Johnson sucked into a black hole after Paterson resigns

You can’t lose more credibility than this. Boris Johnson, distracted no doubt by glad handing world leaders at COP26 and his slap up dining with Telegraph grandees at the Garrick, arrived back at No 10 to find that he was swirling towards the black hole of political failure. His attempt to protect North Shropshire MP Owen Paterson from allegations of lobbying on behalf of his food industry paymasters failed. Big time.

Jacob Rees Mogg yesterday cancelled the review of loyal Tory MPs had voted for just hours before. Paterson, back on the hook and facing suspension, resigned.

Dominic Cummings once described Boris Johnson as “a shopping trolley smashing from one side of the aisle to the other”. It is a cruel irony that Owen Paterson was shopping in a supermarket when he learnt that the wheels had come off his political career.

Boris Johnson, who had hoped that COP26 would be his finest hour, has perhaps made the biggest mistake of his political career and even his fellow Tories are raging.

Johnson left it to Jacob Rees Mogg to smooth out the problems he had created by imposing a three-line whip on MPs to rescue. That rescue failed. Paterson resigned yesterday, or more technically will take up the position of steward of the Chiltern Hundreds or the of the Manor of Northstead, a procedure that is quaint and outdated as perhaps are the standards procedures in the Commons.

Rees Mogg was forced to address the Commons after a major backlash in yesterday morning’s media, including in the right leaning press. Wendy Chamberlain, Lib Dem MP for North East Fife, also secured an emergency debate which will be held next Monday.

Before the U-turn, many Tory MPs took to the airways to justify their vote in favour of the Andrea Leadsom amendment. One was my local MP, Philip Dunne, who condescendingly told our local radio station that people didn’t understand what the issues were (02:09). Admitting that the vote “looks bad”, he insisted the debacle should not undermine public confidence in MPs. Dunne could be right because public trust in politicians telling the truth was just 15% in 2020 according to Ipsos Mori. Doctors and nurses are in contrast score above 90%. When you are nearly at rock bottom in public trust, there is almost nowhere to fall.

Dunne and other MPs were rapidly over taken by events yesterday. Jacob Rees Mogg told the Commons:

I am aware that last night’s vote has created a certain amount of controversy. It is important that standards in this House are done on a cross-party basis… Change would need to be supported on a cross-party basis, and that is clearly not the case… I fear last night’s debate conflated the individual case with the general concern. This link needs to be broken. Therefore, I and others will look to work on a cross-party basis to achieve improvements in our system for future cases.

Rees Mogg asserted that the view of the house was that any changes should not be applied retrospectively. That meant that Owen Paterson was not off the hook and would face another Commons vote on suspension, one the government would not dare to whip after Wednesday’s debacle.

Paterson was not told Boris Johnson was ditch both him and the review before Rees-Mogg’s announcement. The BBC says he was shopping in a supermarket when a journalist broke the news, though the Telegraph suggests a call from the Tory Whip, Mark Spencer, alerted him. He quickly resigned.

 

* Andy Boddington is a Lib Dem councillor in Shropshire. He blogs at andybodders.co.uk. He is Friday editor of Lib Dem Voice.

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22 Comments

  • John Marriott 5th Nov '21 - 10:14am

    The Tory party has always been a ‘conservative’ party par excellence. Many citizens seem to have baked into their DNA the desire to ‘conserve’ what they have. Over the decades the Tories have milked that for all it’s worth. Perhaps some may be old enough to remember that 1959 GE slogan, “Life is better under the Conservatives. Don’t let Labour ruin it”.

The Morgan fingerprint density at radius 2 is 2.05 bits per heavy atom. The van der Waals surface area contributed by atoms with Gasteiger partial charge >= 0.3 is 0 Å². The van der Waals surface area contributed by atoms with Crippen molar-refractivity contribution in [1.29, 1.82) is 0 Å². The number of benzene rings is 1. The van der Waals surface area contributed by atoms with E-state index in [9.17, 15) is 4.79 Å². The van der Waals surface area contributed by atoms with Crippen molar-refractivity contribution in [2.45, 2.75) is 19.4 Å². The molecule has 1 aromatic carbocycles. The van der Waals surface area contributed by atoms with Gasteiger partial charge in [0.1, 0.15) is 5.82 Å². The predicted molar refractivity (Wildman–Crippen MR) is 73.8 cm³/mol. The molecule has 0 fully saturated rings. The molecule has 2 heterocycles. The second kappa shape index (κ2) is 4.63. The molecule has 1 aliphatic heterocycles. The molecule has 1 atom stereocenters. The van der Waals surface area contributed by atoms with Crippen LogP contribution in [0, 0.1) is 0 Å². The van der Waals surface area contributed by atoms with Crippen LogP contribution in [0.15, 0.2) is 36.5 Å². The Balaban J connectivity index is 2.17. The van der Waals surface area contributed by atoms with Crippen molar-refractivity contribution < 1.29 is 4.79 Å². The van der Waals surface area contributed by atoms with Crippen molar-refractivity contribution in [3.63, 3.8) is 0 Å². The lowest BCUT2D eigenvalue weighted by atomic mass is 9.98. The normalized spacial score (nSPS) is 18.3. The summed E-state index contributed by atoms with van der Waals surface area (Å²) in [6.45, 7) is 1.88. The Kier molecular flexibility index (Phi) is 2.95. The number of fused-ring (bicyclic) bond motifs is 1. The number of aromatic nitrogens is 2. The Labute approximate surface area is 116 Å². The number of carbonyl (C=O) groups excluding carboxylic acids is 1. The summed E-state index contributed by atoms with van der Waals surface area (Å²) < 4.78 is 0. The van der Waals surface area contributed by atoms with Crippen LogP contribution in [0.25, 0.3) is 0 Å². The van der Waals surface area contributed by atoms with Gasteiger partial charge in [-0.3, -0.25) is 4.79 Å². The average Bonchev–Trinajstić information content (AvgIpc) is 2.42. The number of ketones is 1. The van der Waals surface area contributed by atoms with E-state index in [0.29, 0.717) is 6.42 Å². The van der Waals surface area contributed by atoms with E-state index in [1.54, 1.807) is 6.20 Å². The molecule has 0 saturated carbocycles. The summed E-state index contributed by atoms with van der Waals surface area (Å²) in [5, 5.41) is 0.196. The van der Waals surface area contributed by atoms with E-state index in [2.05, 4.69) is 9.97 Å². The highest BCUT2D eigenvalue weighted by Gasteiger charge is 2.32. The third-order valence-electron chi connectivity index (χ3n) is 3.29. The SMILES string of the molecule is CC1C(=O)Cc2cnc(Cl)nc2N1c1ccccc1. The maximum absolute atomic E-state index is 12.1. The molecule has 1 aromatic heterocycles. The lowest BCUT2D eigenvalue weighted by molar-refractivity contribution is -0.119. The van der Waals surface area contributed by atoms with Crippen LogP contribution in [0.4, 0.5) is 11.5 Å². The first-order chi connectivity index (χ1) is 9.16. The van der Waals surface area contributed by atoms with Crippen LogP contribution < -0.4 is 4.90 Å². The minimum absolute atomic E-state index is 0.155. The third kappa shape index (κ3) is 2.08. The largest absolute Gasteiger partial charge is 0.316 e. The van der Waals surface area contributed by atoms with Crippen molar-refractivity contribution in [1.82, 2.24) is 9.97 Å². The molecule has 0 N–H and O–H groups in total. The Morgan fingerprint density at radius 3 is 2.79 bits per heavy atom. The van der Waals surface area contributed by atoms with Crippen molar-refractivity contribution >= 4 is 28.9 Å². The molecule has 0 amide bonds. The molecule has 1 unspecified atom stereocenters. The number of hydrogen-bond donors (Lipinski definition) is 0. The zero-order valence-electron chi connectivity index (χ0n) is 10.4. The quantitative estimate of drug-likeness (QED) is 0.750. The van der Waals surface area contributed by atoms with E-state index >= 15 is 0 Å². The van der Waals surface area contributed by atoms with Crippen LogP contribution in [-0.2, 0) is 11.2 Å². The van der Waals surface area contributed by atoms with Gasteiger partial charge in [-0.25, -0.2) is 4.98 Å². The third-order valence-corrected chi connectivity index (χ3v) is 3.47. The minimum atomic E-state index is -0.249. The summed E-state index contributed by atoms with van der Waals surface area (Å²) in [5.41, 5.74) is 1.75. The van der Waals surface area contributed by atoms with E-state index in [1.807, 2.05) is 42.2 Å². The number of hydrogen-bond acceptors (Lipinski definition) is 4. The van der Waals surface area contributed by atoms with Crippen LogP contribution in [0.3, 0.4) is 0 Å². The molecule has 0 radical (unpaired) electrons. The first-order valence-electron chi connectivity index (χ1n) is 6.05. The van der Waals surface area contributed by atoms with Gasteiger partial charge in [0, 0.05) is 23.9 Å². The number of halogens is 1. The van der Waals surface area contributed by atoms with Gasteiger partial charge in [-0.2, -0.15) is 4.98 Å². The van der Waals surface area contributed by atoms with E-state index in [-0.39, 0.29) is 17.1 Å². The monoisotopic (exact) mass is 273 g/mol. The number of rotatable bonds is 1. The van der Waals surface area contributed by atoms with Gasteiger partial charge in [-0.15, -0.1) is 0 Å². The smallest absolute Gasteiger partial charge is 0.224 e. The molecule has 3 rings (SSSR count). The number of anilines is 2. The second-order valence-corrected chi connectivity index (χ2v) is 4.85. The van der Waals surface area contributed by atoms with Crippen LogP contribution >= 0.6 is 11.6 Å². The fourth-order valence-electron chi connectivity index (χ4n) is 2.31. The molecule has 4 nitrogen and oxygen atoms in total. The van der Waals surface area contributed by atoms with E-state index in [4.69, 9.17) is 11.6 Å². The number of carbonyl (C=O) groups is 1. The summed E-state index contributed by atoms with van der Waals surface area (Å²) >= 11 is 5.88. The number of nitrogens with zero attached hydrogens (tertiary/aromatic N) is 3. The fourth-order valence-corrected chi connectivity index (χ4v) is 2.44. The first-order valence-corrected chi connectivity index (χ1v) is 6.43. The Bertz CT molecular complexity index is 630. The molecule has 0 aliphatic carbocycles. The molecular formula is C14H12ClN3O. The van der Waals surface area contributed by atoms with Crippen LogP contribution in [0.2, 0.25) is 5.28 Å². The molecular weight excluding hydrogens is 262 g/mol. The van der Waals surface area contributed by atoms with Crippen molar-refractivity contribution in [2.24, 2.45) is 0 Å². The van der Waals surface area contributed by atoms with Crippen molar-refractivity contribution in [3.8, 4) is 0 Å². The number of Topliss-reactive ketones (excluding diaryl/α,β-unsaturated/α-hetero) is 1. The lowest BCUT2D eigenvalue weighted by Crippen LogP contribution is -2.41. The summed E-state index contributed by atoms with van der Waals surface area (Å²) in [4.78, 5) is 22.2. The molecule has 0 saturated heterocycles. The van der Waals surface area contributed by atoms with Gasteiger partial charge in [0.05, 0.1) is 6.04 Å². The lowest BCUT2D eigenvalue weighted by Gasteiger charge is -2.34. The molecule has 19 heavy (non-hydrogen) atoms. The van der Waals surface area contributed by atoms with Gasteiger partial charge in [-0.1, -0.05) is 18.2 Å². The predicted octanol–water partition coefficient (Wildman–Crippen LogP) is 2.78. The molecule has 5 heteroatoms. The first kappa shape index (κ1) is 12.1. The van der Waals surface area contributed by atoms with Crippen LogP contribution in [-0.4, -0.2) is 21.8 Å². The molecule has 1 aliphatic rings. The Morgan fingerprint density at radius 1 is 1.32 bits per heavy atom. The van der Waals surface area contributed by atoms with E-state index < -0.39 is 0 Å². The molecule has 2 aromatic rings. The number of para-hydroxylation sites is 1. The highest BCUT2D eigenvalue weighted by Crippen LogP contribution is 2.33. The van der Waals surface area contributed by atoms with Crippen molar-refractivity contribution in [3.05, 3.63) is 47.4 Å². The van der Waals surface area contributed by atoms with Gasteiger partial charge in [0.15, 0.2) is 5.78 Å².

From 2013 to 2017 I had the opportunity to see the Tory caucus at County Council level operate at first hand. As part of the ruling coalition we four Lib Dems and three Independents were able to attend group meetings and hold responsible offices. We were even invited to attend a Tory group Christmas dinner (and we did).

    What I noticed was how ruthless some Tory councillors were in clinging on to power. At group meetings, despite our presence, individuals were not afraid to, as they say, ‘let it all hang out’. The question was always “Are there any votes in it for us?” The irony was that the Tory has always run and probably will run large around here; but despite that some Tories still treated the area as a marginal. I’m sure that other parties behave similarly. However, despite disagreements in private, for Tories, that’s usually where those disagreements stay. Call it hubris or chutzpah if you like. I would prefer to call it “power, whatever it takes”.

  • Jayne mansfield 5th Nov '21 - 10:31am

    I understand from newspaper reports that there may be discussions between parties to put forward anti-sleaze candidate. I hope that this is the case as it seems that the constituency has had a large conservative majority.

    It is clear to many of us who have worked in corrupt regimes where contracts are handed out to family and friends that this current Conservative government needs to be held to account. The problem with corruption that becomes normalised. For example, in my experience working in such places, the corruption seeps to every level of society. It becomes a way of supplementing income one is entitled to from non -corrupt means.

    One of the worst comments I hear or read, is that ‘they are all the same’ when referring to politicians. I disagree. I believe that there are still some honourable individuals who despite differences in politics, believe that politics is a way of improving the lives of others. The abuse they tolerate in order to to do this is disgraceful.

    However, the fact that there have been attempts to challenge this politician’s suspension from Parliament and the attempted removal of a watchdog , has raised more questions about the behaviour of MPs and whether more have something to fear. . The smell has become even more rancid.

  • Barry Lofty 5th Nov '21 - 11:13am

    The upcoming by election will be a chance for the electorate to show their disapproval of the way some of our politicians have and are behaving and using their favoured positions to feather their own nests, I just hope they take that chance, we desperately need a change of direction in the country.